Newspapers

Daily newspapers are available from machines located on the first floor, across from the vending area.

Smoking Policy

In order to protect your health and ours, there is no smoking permitted anywhere in the hospital.

Telephone

Bedside telephones are available in all rooms. Your family and friends may call you between 9 a.m. and 9 p.m. You may make calls from 6:30 a.m. to 10:30 p.m. Local calls are free.

Pay telephones are located both in the main lobby and the emergency lobby. Text telephone units,978-784-9595,are located in the emergency department and audiology (lower level of ambulatory care wing).

Portable wireless devices are permitted throughout the hospital with the exception of designated areas. Designated areas where wireless devices are prohibited will be identified with the appropriate signage.

Meals

Each morning, a nutrition aide will bring you a menu listing the selections available for your meals the following day. Circle your choices on the menu and a member of the nutrition staff will collect it. If your physician has prescribed a special diet, your menu will list only those foods you are allowed to eat.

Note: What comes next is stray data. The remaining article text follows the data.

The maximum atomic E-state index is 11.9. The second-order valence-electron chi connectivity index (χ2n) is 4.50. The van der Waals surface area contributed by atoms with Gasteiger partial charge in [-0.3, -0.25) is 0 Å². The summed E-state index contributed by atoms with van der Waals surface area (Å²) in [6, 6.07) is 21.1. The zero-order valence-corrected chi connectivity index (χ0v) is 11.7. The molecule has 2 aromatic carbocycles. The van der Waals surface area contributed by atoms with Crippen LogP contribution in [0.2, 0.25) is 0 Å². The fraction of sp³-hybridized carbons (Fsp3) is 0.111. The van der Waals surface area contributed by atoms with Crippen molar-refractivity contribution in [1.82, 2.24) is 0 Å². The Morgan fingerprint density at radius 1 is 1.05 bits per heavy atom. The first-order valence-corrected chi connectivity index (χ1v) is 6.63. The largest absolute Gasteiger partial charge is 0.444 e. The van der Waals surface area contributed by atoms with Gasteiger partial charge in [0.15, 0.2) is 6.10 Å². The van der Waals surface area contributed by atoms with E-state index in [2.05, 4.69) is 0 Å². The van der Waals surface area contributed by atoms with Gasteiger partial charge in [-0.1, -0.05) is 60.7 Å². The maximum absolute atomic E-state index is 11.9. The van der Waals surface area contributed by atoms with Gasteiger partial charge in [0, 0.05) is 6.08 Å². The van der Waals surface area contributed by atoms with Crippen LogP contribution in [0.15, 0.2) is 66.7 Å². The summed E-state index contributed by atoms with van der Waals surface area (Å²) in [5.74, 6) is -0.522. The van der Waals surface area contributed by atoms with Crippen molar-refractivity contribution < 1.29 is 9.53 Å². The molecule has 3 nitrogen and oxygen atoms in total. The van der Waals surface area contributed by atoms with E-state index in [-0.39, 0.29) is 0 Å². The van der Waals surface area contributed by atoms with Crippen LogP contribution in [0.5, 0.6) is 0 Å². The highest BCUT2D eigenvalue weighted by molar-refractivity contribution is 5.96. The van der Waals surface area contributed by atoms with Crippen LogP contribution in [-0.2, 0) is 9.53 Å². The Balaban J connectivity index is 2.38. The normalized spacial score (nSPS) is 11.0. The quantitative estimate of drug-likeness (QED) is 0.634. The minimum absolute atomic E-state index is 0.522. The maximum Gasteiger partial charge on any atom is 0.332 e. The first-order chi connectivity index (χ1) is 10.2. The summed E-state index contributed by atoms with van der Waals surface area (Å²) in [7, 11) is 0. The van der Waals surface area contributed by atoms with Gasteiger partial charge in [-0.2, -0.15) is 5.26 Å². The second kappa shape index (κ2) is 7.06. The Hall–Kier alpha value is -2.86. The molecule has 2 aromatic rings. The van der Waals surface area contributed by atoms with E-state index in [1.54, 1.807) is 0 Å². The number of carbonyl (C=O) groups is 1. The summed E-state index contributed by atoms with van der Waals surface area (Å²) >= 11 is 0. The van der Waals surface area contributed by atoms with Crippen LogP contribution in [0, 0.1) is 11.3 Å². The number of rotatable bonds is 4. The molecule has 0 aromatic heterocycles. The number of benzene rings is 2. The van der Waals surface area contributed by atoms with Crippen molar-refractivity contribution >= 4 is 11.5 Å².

Please feel free to ask questions about your diet to discuss food preferences or allergies, or to request assistance in food selection.

Meal Service
  • Breakfast: 8 to 8:30 a.m.
  • Lunch: 12 to 12:30 p.m.
  • Dinner: 5:00 to 5:30 p.m.

Between-meal snacks, beverages, cereal, and ice cream are available on each floor. Before snacking, ask your nurse, nutrition aide, or dietitian about any diet restrictions you may have. Guest trays are available for visitors who would like to dine with patients. The charge is nominal and arrangements should be made 24 hours in advance through your nurse.

Intensive Care Unit

We understand that it can be especially stressful for the family of patients in the intensive care unit. Therefore, visiting hours are around the clock. Visitors and clergy should use the telephone at the entrance to the ICU when they arrive, to make sure it is a good time to visit. Limiting visits to two members of the immediate family and respecting your health care providers' decisions about intervals will be helpful to everyone. A family spokesperson should be chosen to call the ICU, 978-784-9340, to receive updates on the patient's condition at any time, and should pass that news along to others. There is a lounge just outside the ICU, where you may be asked to wait when special procedures are performed in the ICU. Please note that flowers are not allowed in the intensive care unit.